Dewey Property Advisors handles leasing of the commercial property in the Arcade, while Altamus handles residential leasing. Dewey Property Advisors founder Eddie Dewey said they and Altamus met with residents as a courtesy — and to further the understanding of the property rights status.

“We went to the residents a couple of weeks ago,” Dewey said. “With the city in the mood to change the ordinance at the city level we went to the residents and said, ‘Hey, You know, we  want to tell you guys first that we’re going to be submitting an application at some point to preserve the 35-unit hotel use by right.’”

Dewey stressed that the lease-holders have not taken any steps toward a hotel or short-term rental shift, but they simply want to preserve that right, and they have a fiduciary obligation to do so for their investors.

“We felt like the tenants who’ve been there the longest they deserve to know —  we did not want to do anything under a cloud,” Dewey said. “And so we sat down with them to say, ‘Hey guys, this is what we plan on doing — no big deal. Nothing’s changing. Your world’s not gonna change. It’s a use by right that we’ve had, and it’s now getting ready to get taken away. So we’re gonna step in and make an application to preserve that right.’”

Dewey said they did tell residents, “We’re making an application for a 35-room or less hotel, because that’s what we have a use by right for.”

Building has historic preservation protections

To complicate matters even more, protection under the Grove Arcade also falls under the purview of the National Park Service, as the building was named to the National Register of Historic Places in 1976. Additionally, Preservation North Carolina, private nonprofit statewide historic preservation organization, was involved in preservation requirements and a protective easement in the building’s deed.

Jack Thompson, western regional director for Preservation North Carolina, said their easements speak specifically to the prohibition of adding an addition above the building or developing the building’s so-called “air space,” the area above the building’s footprint. The easements are in place in perpetuity, Thompson noted.

The easement is “relatively silent on use,” Thompson said, although it does say the entire property can’t be divided or subdivided.

Also, the language from the easement attached to the deed states:

“It is the purpose of this easement is to assure that architectural, historic and cultural features of the property will be retained and maintained substantially in their current condition for conservation and preservation purposes, and to prevent any use or change of the property that will significantly impair or interfere with the property’s conservation and preservation values.”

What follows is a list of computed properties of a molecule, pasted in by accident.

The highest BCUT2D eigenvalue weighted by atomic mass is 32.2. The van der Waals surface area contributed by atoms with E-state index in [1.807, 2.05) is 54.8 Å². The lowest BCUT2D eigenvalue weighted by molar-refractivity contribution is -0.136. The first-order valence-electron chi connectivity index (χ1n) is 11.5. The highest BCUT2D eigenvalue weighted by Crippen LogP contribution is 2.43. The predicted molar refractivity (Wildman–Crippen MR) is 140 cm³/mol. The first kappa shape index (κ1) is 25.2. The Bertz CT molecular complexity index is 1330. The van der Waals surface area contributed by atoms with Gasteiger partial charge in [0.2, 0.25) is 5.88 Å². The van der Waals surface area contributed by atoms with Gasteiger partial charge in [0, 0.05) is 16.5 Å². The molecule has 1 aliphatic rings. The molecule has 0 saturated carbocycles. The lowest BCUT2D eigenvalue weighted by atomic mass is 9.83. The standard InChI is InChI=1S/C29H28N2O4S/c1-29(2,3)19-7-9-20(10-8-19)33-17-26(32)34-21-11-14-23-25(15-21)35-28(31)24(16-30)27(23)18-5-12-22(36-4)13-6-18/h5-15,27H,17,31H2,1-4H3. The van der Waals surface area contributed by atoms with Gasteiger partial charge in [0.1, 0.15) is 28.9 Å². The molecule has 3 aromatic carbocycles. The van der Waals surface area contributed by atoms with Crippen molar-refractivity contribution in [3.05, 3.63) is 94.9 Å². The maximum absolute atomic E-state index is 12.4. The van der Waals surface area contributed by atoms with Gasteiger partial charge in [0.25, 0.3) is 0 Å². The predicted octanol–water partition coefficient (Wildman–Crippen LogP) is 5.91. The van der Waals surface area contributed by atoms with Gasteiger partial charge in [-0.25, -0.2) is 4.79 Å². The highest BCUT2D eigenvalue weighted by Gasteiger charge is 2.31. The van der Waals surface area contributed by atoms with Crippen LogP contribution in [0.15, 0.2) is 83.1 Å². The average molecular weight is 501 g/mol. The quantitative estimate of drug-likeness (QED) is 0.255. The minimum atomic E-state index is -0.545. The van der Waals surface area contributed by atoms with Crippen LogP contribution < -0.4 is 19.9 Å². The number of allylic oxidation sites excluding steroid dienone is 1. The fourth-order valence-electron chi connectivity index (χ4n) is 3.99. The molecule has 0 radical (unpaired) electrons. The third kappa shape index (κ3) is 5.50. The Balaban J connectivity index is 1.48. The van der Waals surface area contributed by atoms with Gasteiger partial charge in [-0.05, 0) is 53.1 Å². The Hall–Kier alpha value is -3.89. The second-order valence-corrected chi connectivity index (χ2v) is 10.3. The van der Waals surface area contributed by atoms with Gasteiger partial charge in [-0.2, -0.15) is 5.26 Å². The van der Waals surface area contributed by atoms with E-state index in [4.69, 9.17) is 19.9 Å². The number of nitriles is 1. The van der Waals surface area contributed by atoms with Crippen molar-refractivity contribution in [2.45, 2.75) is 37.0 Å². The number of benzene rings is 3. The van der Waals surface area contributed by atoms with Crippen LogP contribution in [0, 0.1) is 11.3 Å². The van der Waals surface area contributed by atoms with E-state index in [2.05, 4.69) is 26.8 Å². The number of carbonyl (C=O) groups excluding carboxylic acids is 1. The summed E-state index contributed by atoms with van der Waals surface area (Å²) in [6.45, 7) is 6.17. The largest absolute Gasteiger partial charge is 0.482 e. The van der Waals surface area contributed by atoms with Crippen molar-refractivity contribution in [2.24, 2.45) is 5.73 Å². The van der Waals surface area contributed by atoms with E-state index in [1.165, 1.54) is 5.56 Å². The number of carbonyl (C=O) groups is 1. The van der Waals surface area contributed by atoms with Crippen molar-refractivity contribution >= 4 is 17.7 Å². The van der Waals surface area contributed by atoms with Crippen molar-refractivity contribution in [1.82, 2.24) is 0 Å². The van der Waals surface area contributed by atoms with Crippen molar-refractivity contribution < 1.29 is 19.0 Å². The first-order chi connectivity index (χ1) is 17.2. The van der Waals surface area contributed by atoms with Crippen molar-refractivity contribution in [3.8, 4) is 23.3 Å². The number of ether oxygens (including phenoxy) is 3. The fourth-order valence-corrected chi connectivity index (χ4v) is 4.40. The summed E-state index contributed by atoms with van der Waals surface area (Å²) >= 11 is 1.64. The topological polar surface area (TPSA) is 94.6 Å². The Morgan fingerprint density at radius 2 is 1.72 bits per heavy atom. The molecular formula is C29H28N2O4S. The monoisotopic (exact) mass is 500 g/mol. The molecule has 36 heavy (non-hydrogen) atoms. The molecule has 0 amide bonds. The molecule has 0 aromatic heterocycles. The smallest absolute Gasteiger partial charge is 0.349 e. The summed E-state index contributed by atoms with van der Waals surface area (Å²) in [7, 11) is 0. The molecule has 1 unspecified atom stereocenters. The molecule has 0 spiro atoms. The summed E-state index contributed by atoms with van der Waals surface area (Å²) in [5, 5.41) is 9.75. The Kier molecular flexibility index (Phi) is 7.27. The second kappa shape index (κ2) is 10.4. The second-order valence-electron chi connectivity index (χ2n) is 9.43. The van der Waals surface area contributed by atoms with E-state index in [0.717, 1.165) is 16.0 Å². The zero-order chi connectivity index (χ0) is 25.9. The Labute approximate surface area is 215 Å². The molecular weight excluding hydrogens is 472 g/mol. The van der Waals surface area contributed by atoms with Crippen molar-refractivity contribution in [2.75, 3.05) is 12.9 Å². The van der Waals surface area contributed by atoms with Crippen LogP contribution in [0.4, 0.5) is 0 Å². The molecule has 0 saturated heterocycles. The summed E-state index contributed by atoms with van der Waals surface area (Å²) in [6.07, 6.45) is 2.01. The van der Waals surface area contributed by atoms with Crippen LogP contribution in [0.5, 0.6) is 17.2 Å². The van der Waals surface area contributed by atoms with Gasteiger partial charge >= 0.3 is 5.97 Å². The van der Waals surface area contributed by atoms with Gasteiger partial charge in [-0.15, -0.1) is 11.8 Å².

Thompson said that is a reference to use, but it’s also one that could open the door “for an argument about what types of use may impair or interfere with preservation values that potentially could be part of the conversation.”

Thompson mentioned buildings in Asheville that were designed for one use that have been converted to another use, commonly called “adaptive reuse.” In Asheville that could include the Radical Hotel in the River Arts District, a former warehouse building, and the Flatiron building downtown, an historic office building. Both were converted to hotels.

Ultimately, Thompson said, the city owns the Arcade building, and the easement relies on the federal, state and local laws to guide use, “with the most impactful of those being local zoning ordinances.” The easement relies on the direction of the local ordinances relating to use, he said.

Thompson said he’s not coming down on one side or the other, but Asheville does have numerous examples of adaptive reuse. That, he said, “could open the door for at least an argument that a hospitality use, or more specifically an overnight-type use of the Grove Arcade, would not necessarily adversely affect the historic nature of it.”

Asheville Watchdog is a nonprofit news team producing stories that matter to Asheville and Buncombe County. John Boyle has been covering Asheville and surrounding communities since the 20th century. You can reach him at (828) 337-0941, or via email at [email protected]. The Watchdog’s reporting is made possible by donations from the community. To show your support for this vital public service please visit